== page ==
Masks, parades, allegorical floats and much more besides … carnival in Sicily is a wonderful mix of tradition, colour and family fun! Age-old traditions still remain in many of the towns and villages but fortunately, confetti is now thrown in place of eggs and vegetables!
Behind the scenes in artisan workshops, specialists in design, engineering and sculpture have been working for months on papier-mâché masterpieces to ensure the carnival processions are truly spectacular. But it’s not all about the parades … not surprisingly, food also plays a big part! Traditional food during carnival includes cavateddi pasta with meat sauce and pork rind, and chiacchere, strips of sweet pastry dough fried and tossed in icing sugar. Also, pignolata, deep-fried balls of dough that have been dipped in hot honey and dusted with nuts and colourful sprinkles. We take a look at some of the best carnival traditions and celebrations in Sicily.
One of Sicily’s oldest carnivals, the celebrations in Acireale on Sicily’s east coast date back to the late 19th century. Tradition, culture and entertainment come together in a series of stunning processions through the streets and squares of the historic centre. This year’s carnival kicks off in Piazza Duomo on Sunday 17 February with a spectacular opening ceremony when the Mayor hands over the keys of the City of Acireale to the Carnival Queen. After that, there are 10 days of parades, concerts and entertainment by buskers, culminating in a final parade of floats on 5 March.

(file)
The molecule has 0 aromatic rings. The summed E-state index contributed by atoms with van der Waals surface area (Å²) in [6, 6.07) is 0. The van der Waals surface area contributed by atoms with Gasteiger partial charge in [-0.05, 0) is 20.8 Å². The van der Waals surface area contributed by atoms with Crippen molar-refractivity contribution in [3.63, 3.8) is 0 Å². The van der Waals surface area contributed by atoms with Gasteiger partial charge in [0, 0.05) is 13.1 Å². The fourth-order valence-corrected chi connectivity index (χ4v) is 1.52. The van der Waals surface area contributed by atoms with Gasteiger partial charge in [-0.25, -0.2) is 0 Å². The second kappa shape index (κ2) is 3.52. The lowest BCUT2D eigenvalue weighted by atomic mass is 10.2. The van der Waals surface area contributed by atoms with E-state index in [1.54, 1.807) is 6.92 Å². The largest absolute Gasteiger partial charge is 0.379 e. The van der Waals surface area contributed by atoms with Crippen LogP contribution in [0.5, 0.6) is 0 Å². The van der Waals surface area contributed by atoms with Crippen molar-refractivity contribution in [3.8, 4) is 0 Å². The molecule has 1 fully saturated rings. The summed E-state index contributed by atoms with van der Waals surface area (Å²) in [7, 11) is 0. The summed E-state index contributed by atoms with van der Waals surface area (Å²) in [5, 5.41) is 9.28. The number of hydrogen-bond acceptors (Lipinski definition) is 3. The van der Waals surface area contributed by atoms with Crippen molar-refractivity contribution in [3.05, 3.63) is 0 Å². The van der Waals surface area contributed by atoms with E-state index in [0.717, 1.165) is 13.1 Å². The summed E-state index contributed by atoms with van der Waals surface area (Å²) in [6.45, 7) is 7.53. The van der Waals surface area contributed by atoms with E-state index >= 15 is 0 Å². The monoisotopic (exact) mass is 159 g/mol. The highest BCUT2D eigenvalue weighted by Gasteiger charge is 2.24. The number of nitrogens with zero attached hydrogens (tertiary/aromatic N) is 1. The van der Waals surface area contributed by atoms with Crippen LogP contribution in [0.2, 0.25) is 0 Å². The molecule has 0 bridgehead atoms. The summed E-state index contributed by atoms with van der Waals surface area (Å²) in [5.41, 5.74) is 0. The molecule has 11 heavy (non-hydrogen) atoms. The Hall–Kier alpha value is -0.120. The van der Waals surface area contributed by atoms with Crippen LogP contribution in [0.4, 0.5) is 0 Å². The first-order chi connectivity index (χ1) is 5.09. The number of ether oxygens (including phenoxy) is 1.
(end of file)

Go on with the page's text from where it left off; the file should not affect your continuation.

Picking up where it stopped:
Acireale is an attractive town, with splendid baroque buildings, that is well-placed for exploring the Riviera dei Ciclopi coastline. Stay at Casa dei Sogni, a contemporary villa for 13 with stunning design features.
Sciacca Carnival is shorter (28 February-5 March) but no less spectacular. Here too, colour, music, confetti and huge papier-mâché floats attract the crowds, and public and political figures are represented by actors. The Carnival starts on Giovedì Grasso, the last Thursday before Lent, when the keys of the city are given to Peppe Nappe, the symbol of the Sciacca Carnival. It ends on Shrove Tuesday when the float is set alight against a backdrop of music and fireworks.
Famous also for its thermal baths, and with an interesting baroque historic centre, Sciacca is an attractive fishing port in SW Sicily. Casa Maoma is a modern 3-bedroom villa set in the heart of the wine-growing area around Menfi, close to Sciacca.
At the Avola Carnival in south east Sicily (28 February-5 March), elaborately decorated floral floats mingle with the more traditional carnival ones. The main parade takes place on Sunday 3 March, with a procession of allegorical floats, painted Sicilian carts and masks. If you’re in Avola at the time, be sure to taste the traditional maccarruna ccà ricotta e u sucu – macaroni with ricotta and tomato sauce.
Casa del Carrubo is an excellent base for exploring the south-east tip of Sicily. The 2-bedroom family villa, with pool and jacuzzi, is just a few minutes by car from Avola and close to the striking baroque town of Noto.
Termini Imerese Carnival
Dating back to 1876 and as high profile as the carnivals in Acireale and Sciacca, the ‘Carnevale Termitano’ (24 February – 5 March) follows a similar format. Starting with the handing over of the keys on 24 February – this time to the Nannu (grandpa) and Nanna (grandma) – the main parades are between 3-5 March.
The coastal towns of Termini Imerese and Trabia are just some of the attractions of Sicily’s north coast. Local Wish Sicily villas include Casa Turi, a spacious villa for 11, with a pool and outdoor kitchen.